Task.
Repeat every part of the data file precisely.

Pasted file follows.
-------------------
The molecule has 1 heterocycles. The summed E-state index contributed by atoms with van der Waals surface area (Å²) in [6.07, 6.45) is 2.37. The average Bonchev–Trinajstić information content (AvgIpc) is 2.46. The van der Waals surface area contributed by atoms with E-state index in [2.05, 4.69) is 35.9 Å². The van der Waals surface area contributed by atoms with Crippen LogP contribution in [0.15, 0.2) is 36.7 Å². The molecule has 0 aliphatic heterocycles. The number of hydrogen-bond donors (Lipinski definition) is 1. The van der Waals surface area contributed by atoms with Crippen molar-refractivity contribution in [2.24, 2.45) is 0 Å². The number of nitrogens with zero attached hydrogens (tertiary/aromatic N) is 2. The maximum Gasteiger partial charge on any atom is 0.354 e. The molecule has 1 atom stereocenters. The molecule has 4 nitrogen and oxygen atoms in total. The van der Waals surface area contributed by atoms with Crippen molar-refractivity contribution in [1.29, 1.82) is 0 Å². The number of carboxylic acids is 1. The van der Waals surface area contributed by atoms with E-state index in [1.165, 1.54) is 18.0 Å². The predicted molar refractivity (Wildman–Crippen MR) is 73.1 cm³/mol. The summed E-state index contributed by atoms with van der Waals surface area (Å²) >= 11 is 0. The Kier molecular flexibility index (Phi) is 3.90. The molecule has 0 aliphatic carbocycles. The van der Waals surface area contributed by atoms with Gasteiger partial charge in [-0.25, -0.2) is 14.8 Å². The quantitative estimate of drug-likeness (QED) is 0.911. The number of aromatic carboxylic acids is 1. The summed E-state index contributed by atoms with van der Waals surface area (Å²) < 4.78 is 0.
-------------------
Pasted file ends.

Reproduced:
The molecule has 1 heterocycles. The summed E-state index contributed by atoms with van der Waals surface area (Å²) in [6.07, 6.45) is 2.37. The average Bonchev–Trinajstić information content (AvgIpc) is 2.46. The van der Waals surface area contributed by atoms with E-state index in [2.05, 4.69) is 35.9 Å². The van der Waals surface area contributed by atoms with Crippen LogP contribution in [0.15, 0.2) is 36.7 Å². The molecule has 0 aliphatic heterocycles. The number of hydrogen-bond donors (Lipinski definition) is 1. The van der Waals surface area contributed by atoms with Crippen molar-refractivity contribution in [2.24, 2.45) is 0 Å². The number of nitrogens with zero attached hydrogens (tertiary/aromatic N) is 2. The maximum Gasteiger partial charge on any atom is 0.354 e. The molecule has 1 atom stereocenters. The molecule has 4 nitrogen and oxygen atoms in total. The van der Waals surface area contributed by atoms with Crippen molar-refractivity contribution in [1.29, 1.82) is 0 Å². The number of carboxylic acids is 1. The van der Waals surface area contributed by atoms with E-state index in [1.165, 1.54) is 18.0 Å². The predicted molar refractivity (Wildman–Crippen MR) is 73.1 cm³/mol. The summed E-state index contributed by atoms with van der Waals surface area (Å²) >= 11 is 0. The Kier molecular flexibility index (Phi) is 3.90. The molecule has 0 aliphatic carbocycles. The van der Waals surface area contributed by atoms with Gasteiger partial charge in [-0.25, -0.2) is 14.8 Å². The quantitative estimate of drug-likeness (QED) is 0.911. The number of aromatic carboxylic acids is 1. The summed E-state index contributed by atoms with van der Waals surface area (Å²) < 4.78 is 0.